You can’t/shouldn’t consume yourself with thoughts or concepts about winning or losing this game or even this point. Think about full effort. Think about making good decisions. Think about playing using YOUR form. Think about hustling off the ball. Think about self belief. Those thoughts all conspire, in a good way, to decide whether you will win or whether you will lose… not a fleeting momentary thought about the score or that boner play you just made or that lucky shot your opponent just mishit. Laugh it off when some lucky thing by them or even by you occurs. Refocus your attention onto what’s just up ahead. Focus on what’s going to happen next.
For instance, mid rally be ready to run forward into center court when your shot gives them a killable ball, as you then tend toward straddling the dashed line. There pick your cover lane, while you intentionally avoid running thru their follow-through. In your mind, see yourself legging out their shot and making a good get. From center court, when you’re ready to move, it’s then much more likely you’ll move. There you give yourself agency. Then you have a much better chance to make a good get or hit a hustle re-kill or move and attack their pressured left up setup.
Always Return to Center… “I’m back”…
Note that however it happens to go in that last game or even THAT last rally or even that last ball strike or that last get, it’s big to return to the fray immediately. Be ready to play, open to anything, and fully aware of what all has transpired up until now. As you play, arm yourself with a clear game thought. Be ready to go full bore. Be motivated to hustle hard. “Play Your Game”. Give it YOUR BEST SHOT in each and every rally with each shot you pick and with each defensive stand you take. Battle and play hard and alertly. Play even better as each game progresses. Finish playing at YOUR very best as your day draws to a close. Finish strong.
Focus on Self-Belief
One more thing before we cover a bunch of GOOD game thoughts you can place in your mind as you play… know that you can get well in a moment by seeing yourself relaxing and playing YOUR way. Play both hard AND up to YOUR capacity. See yourself making that good get, making that prescient, you know where they’ll be shot pick, serving up that solidly placed, wall-hugging serve. Always focus on GOOD thoughts…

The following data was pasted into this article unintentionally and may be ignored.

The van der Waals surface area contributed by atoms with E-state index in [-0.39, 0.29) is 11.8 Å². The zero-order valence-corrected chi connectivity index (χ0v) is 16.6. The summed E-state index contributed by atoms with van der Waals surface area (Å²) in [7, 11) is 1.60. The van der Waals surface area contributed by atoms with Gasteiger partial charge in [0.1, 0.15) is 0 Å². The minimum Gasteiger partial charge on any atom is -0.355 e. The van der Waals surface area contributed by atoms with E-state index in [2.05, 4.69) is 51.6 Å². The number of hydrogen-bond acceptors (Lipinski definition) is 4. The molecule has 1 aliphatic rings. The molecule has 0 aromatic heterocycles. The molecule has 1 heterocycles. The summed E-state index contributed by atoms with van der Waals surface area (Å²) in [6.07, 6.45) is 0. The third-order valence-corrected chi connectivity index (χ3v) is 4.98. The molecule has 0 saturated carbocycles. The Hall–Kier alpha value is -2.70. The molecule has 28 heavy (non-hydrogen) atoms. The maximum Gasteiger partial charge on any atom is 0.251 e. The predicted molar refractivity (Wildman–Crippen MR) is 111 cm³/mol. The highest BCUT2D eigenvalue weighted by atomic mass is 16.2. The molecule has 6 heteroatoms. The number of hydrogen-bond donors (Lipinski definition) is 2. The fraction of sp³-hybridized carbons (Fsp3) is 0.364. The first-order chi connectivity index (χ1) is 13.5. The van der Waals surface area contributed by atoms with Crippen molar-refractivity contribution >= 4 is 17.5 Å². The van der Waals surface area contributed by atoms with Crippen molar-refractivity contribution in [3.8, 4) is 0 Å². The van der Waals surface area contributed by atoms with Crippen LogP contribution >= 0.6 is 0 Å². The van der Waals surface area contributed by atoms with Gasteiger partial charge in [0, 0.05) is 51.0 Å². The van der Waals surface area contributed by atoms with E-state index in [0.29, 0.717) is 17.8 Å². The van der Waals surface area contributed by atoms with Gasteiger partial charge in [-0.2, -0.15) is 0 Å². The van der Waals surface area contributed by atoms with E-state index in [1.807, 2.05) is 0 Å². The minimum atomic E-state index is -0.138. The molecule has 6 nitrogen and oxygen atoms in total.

Here’s a List of Good Game Thoughts
Here are some good thoughts to select from and carry uppermost in your mind right into match play. Have a thought before the very next rally starts or latch onto it in mid rally or even think on it mid swing. These are tactical thoughts, swing thoughts, and self boosting THOUGHTS… Some are self explanatory. Others are explained followed after the …
(a) “Watch the ball”;
(b) “Move your feet”;
(c) “Pick your shot”… then stick with your pick;
(d) “Get behind the ball”… as you start behind your contact point where you will then move forward into and thru the ball
(e) Routine… contact point;
(f) “Get racquet back”… in YOUR timed, rhythmic, routine, stylish looping backswing;
(g) “Follow-through”… with your stroke and on your plans;
(h) “Hit and Move!”… to defend your shot’s placement or your serve, especially by placing great emphasis on following your shot forward when you hit from backcourt;
(i) “Get to center”… after hitting in a rally or after you serve, prioritize moving into center court where you set yourself to be able cover more angles;
(j) “Angle off to ball”… when ball is in a back corner behind you being struck or even in mid court off to one side, face THAT side’s front corner, as you’re there ready to move to blanket the line the ball is on, which is THE most dangerous, fastest, shortest shot, down the wall and one that can be covered WHEN you move;
(k) “Head on a swivel”… spin and watch opponent track down and prep to hit to pick up shot clues in their prep, and then turn forward right as they’re making contact;
(l) “Read shot”… so you can then take off where you visualize their shot is heading or where you already see ball rebounding off front wall or as ball bounces and caroms off back wall, while you move in concert or in rhythm with the ball, while reading and playing their shot;
(m) “Read ball’s bounce”… as you visualize ball’s bounce, move in rhythm WITH it by taking little, adjustment steps… don’t freeze your feet…